Yemen + 16 more

Crisis Risk Analysis: Global Risk Analysis, October 2020

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ACAPS Global Risk Analysis outlines a number of key contexts where a notable deterioration may occur within the next six months, leading to a spike in humanitarian needs

ACAPS analysts conduct daily monitoring and independent analysis of more than 150 countries, including risk analysis and risks analysis updates. ACAPS continues to monitor closely the risks identified in order to establish how they have evolved and if they have materialised. You can find the updates of the risks identified in Global Risk Report – March 2020 at the end of this analysis.

The objective is to enable humanitarian decisionmakers to understand potential changes that could have humanitarian consequences. By exposing the possible developments and understanding their impact, these potential changes can be taken into account in planning and preparedness.


Risk is a function of probability and impact. A risk is the probability of a hazard (or multiple hazards) occurring, combined with the estimated impact of the hazard(s). The risk level (Low, Medium, and High) posed by a hazard increases as either the probability that it will occur increases, the severity of the expected impact increases – or both.

Overall, the occurrence of a risk prompts a change from the status quo, which leads to a notable deterioration in the humanitarian situation and a higher number of people in need (exposure), or a higher severity of need (intensity).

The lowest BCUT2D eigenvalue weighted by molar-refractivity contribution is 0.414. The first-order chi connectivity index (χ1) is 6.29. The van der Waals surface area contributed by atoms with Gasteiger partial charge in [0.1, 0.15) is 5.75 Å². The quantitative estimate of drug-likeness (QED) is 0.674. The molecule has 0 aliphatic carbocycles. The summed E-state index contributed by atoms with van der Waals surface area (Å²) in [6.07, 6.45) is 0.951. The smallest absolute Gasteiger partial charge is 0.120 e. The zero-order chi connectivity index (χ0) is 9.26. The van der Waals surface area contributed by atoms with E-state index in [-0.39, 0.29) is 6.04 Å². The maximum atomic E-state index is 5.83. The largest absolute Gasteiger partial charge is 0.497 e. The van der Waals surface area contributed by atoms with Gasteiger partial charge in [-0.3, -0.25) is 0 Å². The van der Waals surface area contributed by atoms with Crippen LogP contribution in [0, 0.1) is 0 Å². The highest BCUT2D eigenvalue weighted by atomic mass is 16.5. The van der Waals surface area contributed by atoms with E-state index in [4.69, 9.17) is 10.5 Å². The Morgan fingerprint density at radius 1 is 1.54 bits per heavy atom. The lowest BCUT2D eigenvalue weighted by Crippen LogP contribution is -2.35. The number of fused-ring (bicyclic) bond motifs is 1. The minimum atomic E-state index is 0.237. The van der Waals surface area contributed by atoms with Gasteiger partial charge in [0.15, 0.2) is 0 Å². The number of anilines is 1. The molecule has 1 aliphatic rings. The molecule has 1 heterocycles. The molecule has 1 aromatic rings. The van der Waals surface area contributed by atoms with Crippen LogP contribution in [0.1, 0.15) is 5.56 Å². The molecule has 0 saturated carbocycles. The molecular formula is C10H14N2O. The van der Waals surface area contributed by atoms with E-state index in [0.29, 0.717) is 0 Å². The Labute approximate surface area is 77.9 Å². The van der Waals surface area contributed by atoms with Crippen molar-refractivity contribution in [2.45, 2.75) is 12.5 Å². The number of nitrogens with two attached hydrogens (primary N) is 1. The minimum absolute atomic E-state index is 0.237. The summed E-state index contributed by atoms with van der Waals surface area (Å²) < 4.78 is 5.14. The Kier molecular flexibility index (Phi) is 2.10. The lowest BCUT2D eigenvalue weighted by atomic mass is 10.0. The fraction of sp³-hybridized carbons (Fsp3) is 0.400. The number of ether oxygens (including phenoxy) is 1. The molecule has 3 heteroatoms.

The ACAPS risk methodology combines probability with impact for each hazard or combination of hazards. This gives us the risk. Risks will fall into one of three categories: Low, Medium, or High.


The crises identified in this report have been selected because there are certain events or factors (triggers) that may emerge over the coming six months, which point towards a potential shift or change in the current situations of the monitored countries. Some risks are raised as ‘new trends’ while others as ‘rapid and marked deterioration’. A deteriorating humanitarian situation that continues at the same rate is considered a trend, rather than a risk. The latter is not included in the report.


Risk analysis requires a solid understanding of the context and an investigation of the interaction of the variables that could cause or resist change.

Risk analysis is not an exact science. An event identified as a hazard might not evolve or materialise as expected, or not have the projected impact. Events or factors (triggers) that were expected to drive a shift or change in the current situation may not occur or new factors might arise, preventing the expected change or shift in the situation from happening.

The probability of a risk does not need to be high for it to be a concern. A hazardous event estimated to have a 50% probability of occurring should be a cause for concern for humanitarians. In some cases, a probability as low as 30% may be of concern.